Biodegradability comes up a lot when we talk about sustainable fashion. The prevailing belief seems to be that if a fabric is made with natural fibers, it is ‘biodegradable’ and, if it’s biodegradable, then it must be sustainable. But there are a few problems with that logic:
First, modern landfills are not conducive to biodegradability. Composting expert and board member of the California Organics Recycling Council (CORC), Matthew Cotton, explains it this way: “Some things break down in the landfill, but it’s extremely variable, depending on conditions.” The process of biodegradation requires air, water and bacteria. All three are scarce in today’s landfills because they are designed specifically to keep them out.
One of the by-products of trash that has broken down is a kind of garbage juice, known in the waste management industry as ‘leachate.’ Because this juice is full of all manner of material—including toxic substances (cleaning products, paints, solvents, etc.) and biohazards (cat litter and dirty diapers to name two of the most common)—it is best kept out of our ground water. To keep the water clean, our trash is ‘entombed’ (yes, this is the industry term!) using clay, gravel, industrial textiles, and daily cover (soil, in some cases; yard trimmings and landscaping waste in others). The result is an extremely slow process of biodegradation that allows scientists (aka garbologists) to find five-year-old heads of lettuce that are still relatively intact, as well as newspapers from decades ago that are still readable!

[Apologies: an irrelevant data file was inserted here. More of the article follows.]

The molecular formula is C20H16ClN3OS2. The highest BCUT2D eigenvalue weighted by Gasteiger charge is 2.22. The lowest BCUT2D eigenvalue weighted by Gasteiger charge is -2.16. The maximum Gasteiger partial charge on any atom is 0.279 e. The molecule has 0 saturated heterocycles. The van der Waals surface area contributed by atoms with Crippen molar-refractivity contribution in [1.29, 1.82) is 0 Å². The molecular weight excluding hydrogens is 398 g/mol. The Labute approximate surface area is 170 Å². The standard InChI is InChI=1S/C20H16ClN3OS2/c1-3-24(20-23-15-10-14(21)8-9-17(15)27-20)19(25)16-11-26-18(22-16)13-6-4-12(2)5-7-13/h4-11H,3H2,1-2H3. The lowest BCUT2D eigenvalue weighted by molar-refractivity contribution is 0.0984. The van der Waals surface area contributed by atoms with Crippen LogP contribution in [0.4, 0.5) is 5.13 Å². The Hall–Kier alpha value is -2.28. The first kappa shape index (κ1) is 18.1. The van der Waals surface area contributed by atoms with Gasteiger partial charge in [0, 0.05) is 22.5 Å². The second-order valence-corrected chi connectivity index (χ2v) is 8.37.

Another example, closer to fashion, is this now famous 5,500-year-old shoe found in Armenia in 2010. Made with leather and stuffed with grass, no one would dispute that the shoe is “100% natural.” And yet, here it is, still looking like a shoe. “Yes, but textiles must be different,” you say? How about the 2,000-year-old tunic found in an Egyptian tomb? Entombment is entombment, whether at a venerated archeological site or a lowly landfill.
Then there’s what goes into the air. To the extent that garbage does break down in today’s landfills, the fact that it’s usually happening anaerobically (without oxygen), means it releases methane gas—a lot of it. Methane gas is one of the most powerful greenhouse gases known—as much as 35X more potent than carbon dioxide in causing climate change. And, according to the US Environmental Protection Agency, landfills are the third largest source of methane. So natural textiles are arguably more harmful than synthetic if thrown away.
Really the term we should use when talking about the breaking down of any organic material is “compostability” rather than biodegradability. In this context, textiles made of natural fibers could be transformed into a usable end product, i.e., soil amendment, but this is all theoretical. In the case of other organic material (food scraps, yard trimmings and the like), facilities exist in many parts of the U.S. to process them. These large-scale compost operations don’t accept textiles, however. “If you say ‘biodegradable’ [about a textile], it doesn’t really mean anything,” Cotton asserts. “And if you call it ‘compostable,’ there really isn’t the infrastructure for that.”
In the end, it’s really quite simple: Landfilling should be the last resort when it comes to dealing with any product at the end of its useful life. So what to do?
- First don’t throw your clothes in the trash—whether cotton, linen or polyester. Even if they’re stained or torn, they are still useable as recycled textiles by the automobile and carpet industries, among others. (Just be sure they’re clean.)
- Let your local charity decide what they can sell as a reusable item and what needs to be baled as scrap. Their eyes are trained to sort these things out efficiently.
- Even better, repair or update your clothes before considering disposal or donation. And finally, the “quality over quantity” mantra holds true once again:
- Buy less but buy durable, and your clothes’ final days won’t be here for a long time.
*This story first appeared on Magnifeco